Ruaro’s paper suggests it is unclear whether solutions journalism can bring about a positive psychological reaction in audiences. However, it posits that an article that has “mobilizing information could counter the helplessness driven by the media by explaining how readers can individually contribute to solving the issue.”

Critics have asked if this edges too close to advocacy. “One of the top misconceptions about solutions journalism is that it advocates for a specific solution or proposes a solution that doesn’t yet exist,” writes Samantha McCann, SJN’s director of communities. She distinguishes reported solutions articles from “stories that advocate for a specific solution” which “are usually found in the opinion section of the paper. Authors take a stand and argue why a specific program is the best choice.”

Yet urban designer Peter Calthorpe uses the word advocacy with approval. In the foreword to his book, the exact quote is: “Finally, I must acknowledge David Beers, who through a rare act of advocacy journalism, first published these ideas and thereby catalyzed much of what has come to pass.”

Beers is comfortable with the way Calthorpe described his approach. “When journalists transmit the ideas and visions of experts, they are [in part] advocating for one vision of the world or another. We should be rigorous, skeptical and fair-minded on behalf of the reader. But we shouldn’t consider it a sin to facilitate discussions that could lead to positive change.”

Bornstein rejects the notion that solutions journalism is the same as advocacy. “Basically, you’re just reporting on a response to a social problem, the results that it’s getting, and what could be learned from it,” he says.

“You only have good evidence about the past and only conclusive evidence about the distant past,” says Bornstein. “To protect yourself, the main thing that journalists need to do is not to over-claim.” Every problem has its limitations and, in turn, so does the solution. These need to be clearly stated.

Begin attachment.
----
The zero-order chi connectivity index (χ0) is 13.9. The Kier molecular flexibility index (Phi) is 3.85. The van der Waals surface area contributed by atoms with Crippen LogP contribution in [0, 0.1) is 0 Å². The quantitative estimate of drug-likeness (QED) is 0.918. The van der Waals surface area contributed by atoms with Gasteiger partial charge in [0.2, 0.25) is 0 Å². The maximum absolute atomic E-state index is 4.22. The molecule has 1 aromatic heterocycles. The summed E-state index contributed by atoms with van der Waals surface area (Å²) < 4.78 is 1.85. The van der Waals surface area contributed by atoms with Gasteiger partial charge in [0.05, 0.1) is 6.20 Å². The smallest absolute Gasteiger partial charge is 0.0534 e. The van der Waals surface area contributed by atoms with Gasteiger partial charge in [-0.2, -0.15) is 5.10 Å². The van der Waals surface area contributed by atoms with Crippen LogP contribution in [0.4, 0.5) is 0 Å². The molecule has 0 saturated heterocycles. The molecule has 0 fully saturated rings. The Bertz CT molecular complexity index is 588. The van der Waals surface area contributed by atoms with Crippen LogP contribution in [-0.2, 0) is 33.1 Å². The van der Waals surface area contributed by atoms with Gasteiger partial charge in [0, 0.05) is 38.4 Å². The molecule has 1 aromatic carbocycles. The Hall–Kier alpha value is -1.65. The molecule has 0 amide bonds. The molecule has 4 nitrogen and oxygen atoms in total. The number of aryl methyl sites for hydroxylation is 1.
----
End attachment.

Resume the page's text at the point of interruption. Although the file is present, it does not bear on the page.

The Tyee has from its outset in 2003 published hundreds of solutions journalism articles, giving them their own category on the site (see sidebar). Beers, who still works there as an editor, offers three methods of solutions-focused storytelling.

The first is living an attempt at the solution and writing about it. An example of this, he says, would be The 100-Mile Diet, a global phenomenon launched on The Tyee by Alisa Smith and J.B. MacKinnon to raise awareness about the benefits of producing and consuming food locally.

The second is finding a small-scale experiment in one’s midst that has already collected viable data, and then reporting on it. These stories ask: This experiment seems to be working. Why and can it be scaled up? Why wouldn’t this work in this town or city? An example of this might be reporting on safe injection sites in Vancouver.

The last method of solutions reporting asks: Is our future happening somewhere else right now? Recall that Monte Paulsen found the seeds of his shipping container housing story across the Atlantic, far from home.

Solutions. Future-focused. Constructive. Call it what you will. The methods and imagination behind such reporting are what matter.

“I think that ultimately, the term ‘solutions’ will just go away. It won’t be needed,” says Bornstein. “You won’t have to say there’s a special kind of journalism that asked you to go look at how people are trying to solve problems. It’ll just be obvious.”  [Tyee]